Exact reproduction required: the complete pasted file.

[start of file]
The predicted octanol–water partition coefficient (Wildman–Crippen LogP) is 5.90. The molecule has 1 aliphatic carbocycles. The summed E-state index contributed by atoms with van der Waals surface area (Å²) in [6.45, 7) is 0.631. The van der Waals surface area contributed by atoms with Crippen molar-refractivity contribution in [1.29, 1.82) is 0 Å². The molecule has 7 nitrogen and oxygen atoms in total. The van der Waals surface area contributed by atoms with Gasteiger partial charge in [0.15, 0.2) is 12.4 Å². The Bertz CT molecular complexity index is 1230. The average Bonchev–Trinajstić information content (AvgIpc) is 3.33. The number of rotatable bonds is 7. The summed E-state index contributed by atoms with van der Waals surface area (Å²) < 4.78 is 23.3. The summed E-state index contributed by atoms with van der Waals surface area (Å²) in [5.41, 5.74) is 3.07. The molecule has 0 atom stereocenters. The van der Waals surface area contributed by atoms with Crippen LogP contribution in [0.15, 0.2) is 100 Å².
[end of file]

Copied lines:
The predicted octanol–water partition coefficient (Wildman–Crippen LogP) is 5.90. The molecule has 1 aliphatic carbocycles. The summed E-state index contributed by atoms with van der Waals surface area (Å²) in [6.45, 7) is 0.631. The van der Waals surface area contributed by atoms with Crippen molar-refractivity contribution in [1.29, 1.82) is 0 Å². The molecule has 7 nitrogen and oxygen atoms in total. The van der Waals surface area contributed by atoms with Gasteiger partial charge in [0.15, 0.2) is 12.4 Å². The Bertz CT molecular complexity index is 1230. The average Bonchev–Trinajstić information content (AvgIpc) is 3.33. The number of rotatable bonds is 7. The summed E-state index contributed by atoms with van der Waals surface area (Å²) < 4.78 is 23.3. The summed E-state index contributed by atoms with van der Waals surface area (Å²) in [5.41, 5.74) is 3.07. The molecule has 0 atom stereocenters. The van der Waals surface area contributed by atoms with Crippen LogP contribution in [0.15, 0.2) is 100 Å².